It is very unusual for a Somali man to queue for food at a soup kitchen, but when I visited the Hodan hot food kitchen in Mogadishu earlier this week, I met Yousef, an elderly man lining up amidst women and children.
Yousef had walked with his wife and five kids, from Bakool to Baidoa hoping to get assistance but found none there. His wife died in Baidoa as a result of starvation related illnesses. Yousef made it to Mogadishu on foot. The soup kitchen is his only source of food.
A woman, also waiting to receive food, shared a similar story. She knew that due to the fighting, the city was not safe, but she chose to risk her life anyways rather than die of starvation.
The UN agency for refugees says that 100,000 people entered Mogadishu in July mainly from Shabelle, Bay and Bakool, the famine hit regions. Those who can afford it escape to Dobley or to the Dadaab camps in Kenya, the ones with lesser means escape to Dolo Ado in Ethiopia, the most desperate ones walk to Mogadishu; but the very weak and destitute families remain in the famine ravaged zones waiting for assistance.
Somalia is in the grip of a severe drought and famine, but why is it affecting the 'food basket' of the country and not the arid northern regions?
Conflict is a huge factor in this famine. In February of this year, fighting took place in the border towns thus disrupting the flow of goods into the country, while cattle from southern regions could not cross into the Kenyan markets. To make matters worse, Al Shabaab denied there was food scarcity in the regions they controlled. They also restricted people from leaving until the situation turned even more critical.
The European Commission has allocated €62 million in response to the famine in Somalia. It is not easy to ensure aid effectiveness in this complex emergency. A mixture of relief food, food vouchers, and cash transfers must be used in order to strike a balance.
If we give people dry food, they will require water and firewood to prepare it; moreover, they need a safe area to cook. In some of the camps, the huts are so small that cooking can potentially set the whole camp on fire.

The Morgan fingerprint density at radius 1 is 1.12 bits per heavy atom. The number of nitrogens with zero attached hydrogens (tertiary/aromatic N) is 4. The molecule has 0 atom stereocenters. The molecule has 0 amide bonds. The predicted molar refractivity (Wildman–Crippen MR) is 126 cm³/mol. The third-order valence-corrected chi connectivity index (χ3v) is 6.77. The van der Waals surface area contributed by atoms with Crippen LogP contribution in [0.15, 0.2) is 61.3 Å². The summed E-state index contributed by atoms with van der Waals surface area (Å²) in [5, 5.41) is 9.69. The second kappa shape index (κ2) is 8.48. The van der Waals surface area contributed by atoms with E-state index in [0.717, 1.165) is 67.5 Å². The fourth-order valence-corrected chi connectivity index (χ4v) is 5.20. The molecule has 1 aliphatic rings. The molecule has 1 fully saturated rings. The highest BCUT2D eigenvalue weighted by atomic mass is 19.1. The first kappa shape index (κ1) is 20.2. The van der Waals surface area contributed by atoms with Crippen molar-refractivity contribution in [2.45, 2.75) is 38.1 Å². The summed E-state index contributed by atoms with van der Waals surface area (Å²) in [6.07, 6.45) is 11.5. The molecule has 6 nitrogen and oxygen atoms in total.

Again, food distribution centres are not necessarily accessible to the most vulnerable families. Where food is available but too costly, food vouchers are a better option. These may however cause local inflation, and militias might target the traders for 'taxation'.
Cash is a quick way of meeting people's needs, but this is also subject to illegal taxation and besides, families may decide to use the money to flee into refugee camps across the border instead of purchasing food.
The militias are not the only ones who are after a portion of the aid.
Displaced families living on private land usually pay a charge of about 2 Euros and almost 5 Euros in places like Garowe. When they receive relief food, they give part of it to the 'camp owner' as a down payment.
With the €62 million, the Commission is addressing the immediate needs and also supporting livelihoods programmes. There is a need to act extremely fast and save lives, but we must also restore livelihoods. The Commission is investing in food assistance, water and sanitation, primary and secondary healthcare, and is monitoring epidemics.
Through partner agencies, the Commission is providing seeds and farm tools, and irrigation pumps for communities living along the river Juba. Funds will also be used to vaccinate the remaining livestock in anticipation of the end of year rains.
Working in Somalia is difficult but not impossible. The European Commission Humanitarian Aid has 12 international partners that reach 1.5 million people with food, cash and livelihoods support. The solution in Somalia is dependent on stemming the conflict, but until this happens, we must continue to provide relief to those who are trapped in this war. This is a reality that we cannot escape.
Philippe Royan, Head of Somalia office, European Commission Humanitarian Aid